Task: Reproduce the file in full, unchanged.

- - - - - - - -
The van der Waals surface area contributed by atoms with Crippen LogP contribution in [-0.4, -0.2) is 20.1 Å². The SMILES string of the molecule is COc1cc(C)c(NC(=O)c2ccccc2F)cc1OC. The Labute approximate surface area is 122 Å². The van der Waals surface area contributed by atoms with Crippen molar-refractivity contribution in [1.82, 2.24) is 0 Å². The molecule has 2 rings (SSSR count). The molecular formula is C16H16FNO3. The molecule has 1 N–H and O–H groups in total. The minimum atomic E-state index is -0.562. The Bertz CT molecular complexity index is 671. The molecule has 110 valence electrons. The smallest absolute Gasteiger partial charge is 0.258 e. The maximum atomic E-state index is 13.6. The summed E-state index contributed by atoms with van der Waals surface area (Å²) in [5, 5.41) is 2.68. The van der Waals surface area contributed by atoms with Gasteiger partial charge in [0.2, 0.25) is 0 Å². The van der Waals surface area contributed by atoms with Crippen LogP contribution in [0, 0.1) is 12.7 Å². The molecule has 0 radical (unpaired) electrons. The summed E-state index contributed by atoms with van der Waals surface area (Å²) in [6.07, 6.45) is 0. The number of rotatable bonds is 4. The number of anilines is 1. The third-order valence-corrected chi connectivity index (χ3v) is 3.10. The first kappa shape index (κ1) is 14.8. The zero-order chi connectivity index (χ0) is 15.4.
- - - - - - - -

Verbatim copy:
The van der Waals surface area contributed by atoms with Crippen LogP contribution in [-0.4, -0.2) is 20.1 Å². The SMILES string of the molecule is COc1cc(C)c(NC(=O)c2ccccc2F)cc1OC. The Labute approximate surface area is 122 Å². The van der Waals surface area contributed by atoms with Crippen molar-refractivity contribution in [1.82, 2.24) is 0 Å². The molecule has 2 rings (SSSR count). The molecular formula is C16H16FNO3. The molecule has 1 N–H and O–H groups in total. The minimum atomic E-state index is -0.562. The Bertz CT molecular complexity index is 671. The molecule has 110 valence electrons. The smallest absolute Gasteiger partial charge is 0.258 e. The maximum atomic E-state index is 13.6. The summed E-state index contributed by atoms with van der Waals surface area (Å²) in [5, 5.41) is 2.68. The van der Waals surface area contributed by atoms with Gasteiger partial charge in [0.2, 0.25) is 0 Å². The van der Waals surface area contributed by atoms with Crippen LogP contribution in [0, 0.1) is 12.7 Å². The molecule has 0 radical (unpaired) electrons. The summed E-state index contributed by atoms with van der Waals surface area (Å²) in [6.07, 6.45) is 0. The number of rotatable bonds is 4. The number of anilines is 1. The third-order valence-corrected chi connectivity index (χ3v) is 3.10. The first kappa shape index (κ1) is 14.8. The zero-order chi connectivity index (χ0) is 15.4.